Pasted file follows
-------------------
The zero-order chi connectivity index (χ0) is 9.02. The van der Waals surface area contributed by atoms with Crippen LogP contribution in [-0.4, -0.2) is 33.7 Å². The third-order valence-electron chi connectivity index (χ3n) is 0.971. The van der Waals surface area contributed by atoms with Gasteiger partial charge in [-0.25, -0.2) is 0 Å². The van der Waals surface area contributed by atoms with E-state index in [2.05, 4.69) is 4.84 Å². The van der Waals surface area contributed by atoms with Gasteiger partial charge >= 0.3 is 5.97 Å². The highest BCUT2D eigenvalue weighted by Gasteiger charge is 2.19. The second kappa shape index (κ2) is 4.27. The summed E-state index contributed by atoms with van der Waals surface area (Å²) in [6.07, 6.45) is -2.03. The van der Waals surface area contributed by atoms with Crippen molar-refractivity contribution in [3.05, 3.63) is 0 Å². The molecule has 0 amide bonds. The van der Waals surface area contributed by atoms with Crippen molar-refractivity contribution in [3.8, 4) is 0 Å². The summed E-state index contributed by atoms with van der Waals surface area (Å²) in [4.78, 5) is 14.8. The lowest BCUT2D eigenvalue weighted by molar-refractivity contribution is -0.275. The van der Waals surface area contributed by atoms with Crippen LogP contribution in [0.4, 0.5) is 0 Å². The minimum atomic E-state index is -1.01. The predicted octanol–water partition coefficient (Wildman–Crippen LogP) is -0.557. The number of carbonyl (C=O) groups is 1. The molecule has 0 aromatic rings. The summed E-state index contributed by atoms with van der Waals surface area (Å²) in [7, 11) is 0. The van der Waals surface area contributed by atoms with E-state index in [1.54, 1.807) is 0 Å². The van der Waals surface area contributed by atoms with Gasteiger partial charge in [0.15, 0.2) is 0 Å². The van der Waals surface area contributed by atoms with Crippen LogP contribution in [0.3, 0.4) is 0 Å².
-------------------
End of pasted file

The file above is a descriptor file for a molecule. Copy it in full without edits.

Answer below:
The zero-order chi connectivity index (χ0) is 9.02. The van der Waals surface area contributed by atoms with Crippen LogP contribution in [-0.4, -0.2) is 33.7 Å². The third-order valence-electron chi connectivity index (χ3n) is 0.971. The van der Waals surface area contributed by atoms with Gasteiger partial charge in [-0.25, -0.2) is 0 Å². The van der Waals surface area contributed by atoms with E-state index in [2.05, 4.69) is 4.84 Å². The van der Waals surface area contributed by atoms with Gasteiger partial charge >= 0.3 is 5.97 Å². The highest BCUT2D eigenvalue weighted by Gasteiger charge is 2.19. The second kappa shape index (κ2) is 4.27. The summed E-state index contributed by atoms with van der Waals surface area (Å²) in [6.07, 6.45) is -2.03. The van der Waals surface area contributed by atoms with Crippen molar-refractivity contribution in [3.05, 3.63) is 0 Å². The molecule has 0 amide bonds. The van der Waals surface area contributed by atoms with Crippen molar-refractivity contribution in [3.8, 4) is 0 Å². The summed E-state index contributed by atoms with van der Waals surface area (Å²) in [4.78, 5) is 14.8. The lowest BCUT2D eigenvalue weighted by molar-refractivity contribution is -0.275. The van der Waals surface area contributed by atoms with Crippen LogP contribution in [0.4, 0.5) is 0 Å². The minimum atomic E-state index is -1.01. The predicted octanol–water partition coefficient (Wildman–Crippen LogP) is -0.557. The number of carbonyl (C=O) groups is 1. The molecule has 0 aromatic rings. The summed E-state index contributed by atoms with van der Waals surface area (Å²) in [7, 11) is 0. The van der Waals surface area contributed by atoms with E-state index in [1.54, 1.807) is 0 Å². The van der Waals surface area contributed by atoms with Gasteiger partial charge in [0.15, 0.2) is 0 Å². The van der Waals surface area contributed by atoms with Crippen LogP contribution in [0.3, 0.4) is 0 Å².